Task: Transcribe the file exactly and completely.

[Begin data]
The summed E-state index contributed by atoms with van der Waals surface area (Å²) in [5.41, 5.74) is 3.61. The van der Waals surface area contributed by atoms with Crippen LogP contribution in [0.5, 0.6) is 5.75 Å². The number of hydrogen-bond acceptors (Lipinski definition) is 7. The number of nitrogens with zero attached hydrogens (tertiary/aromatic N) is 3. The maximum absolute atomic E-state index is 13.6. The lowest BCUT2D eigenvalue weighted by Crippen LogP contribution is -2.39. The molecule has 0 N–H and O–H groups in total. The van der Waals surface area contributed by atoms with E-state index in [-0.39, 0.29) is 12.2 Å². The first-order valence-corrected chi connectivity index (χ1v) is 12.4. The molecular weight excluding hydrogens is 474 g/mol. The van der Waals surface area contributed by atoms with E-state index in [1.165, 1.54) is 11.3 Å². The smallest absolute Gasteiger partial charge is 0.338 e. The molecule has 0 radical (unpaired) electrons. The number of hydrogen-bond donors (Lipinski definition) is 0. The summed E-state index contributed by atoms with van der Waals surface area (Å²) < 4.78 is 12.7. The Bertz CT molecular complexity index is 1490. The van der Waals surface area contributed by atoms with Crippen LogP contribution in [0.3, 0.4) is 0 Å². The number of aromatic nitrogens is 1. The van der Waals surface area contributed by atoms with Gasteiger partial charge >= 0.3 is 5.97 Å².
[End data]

The summed E-state index contributed by atoms with van der Waals surface area (Å²) in [5.41, 5.74) is 3.61. The van der Waals surface area contributed by atoms with Crippen LogP contribution in [0.5, 0.6) is 5.75 Å². The number of hydrogen-bond acceptors (Lipinski definition) is 7. The number of nitrogens with zero attached hydrogens (tertiary/aromatic N) is 3. The maximum absolute atomic E-state index is 13.6. The lowest BCUT2D eigenvalue weighted by Crippen LogP contribution is -2.39. The molecule has 0 N–H and O–H groups in total. The van der Waals surface area contributed by atoms with E-state index in [-0.39, 0.29) is 12.2 Å². The first-order valence-corrected chi connectivity index (χ1v) is 12.4. The molecular weight excluding hydrogens is 474 g/mol. The van der Waals surface area contributed by atoms with E-state index in [1.165, 1.54) is 11.3 Å². The smallest absolute Gasteiger partial charge is 0.338 e. The molecule has 0 radical (unpaired) electrons. The number of hydrogen-bond donors (Lipinski definition) is 0. The summed E-state index contributed by atoms with van der Waals surface area (Å²) < 4.78 is 12.7. The Bertz CT molecular complexity index is 1490. The van der Waals surface area contributed by atoms with Crippen LogP contribution in [0.3, 0.4) is 0 Å². The number of aromatic nitrogens is 1. The van der Waals surface area contributed by atoms with Gasteiger partial charge >= 0.3 is 5.97 Å².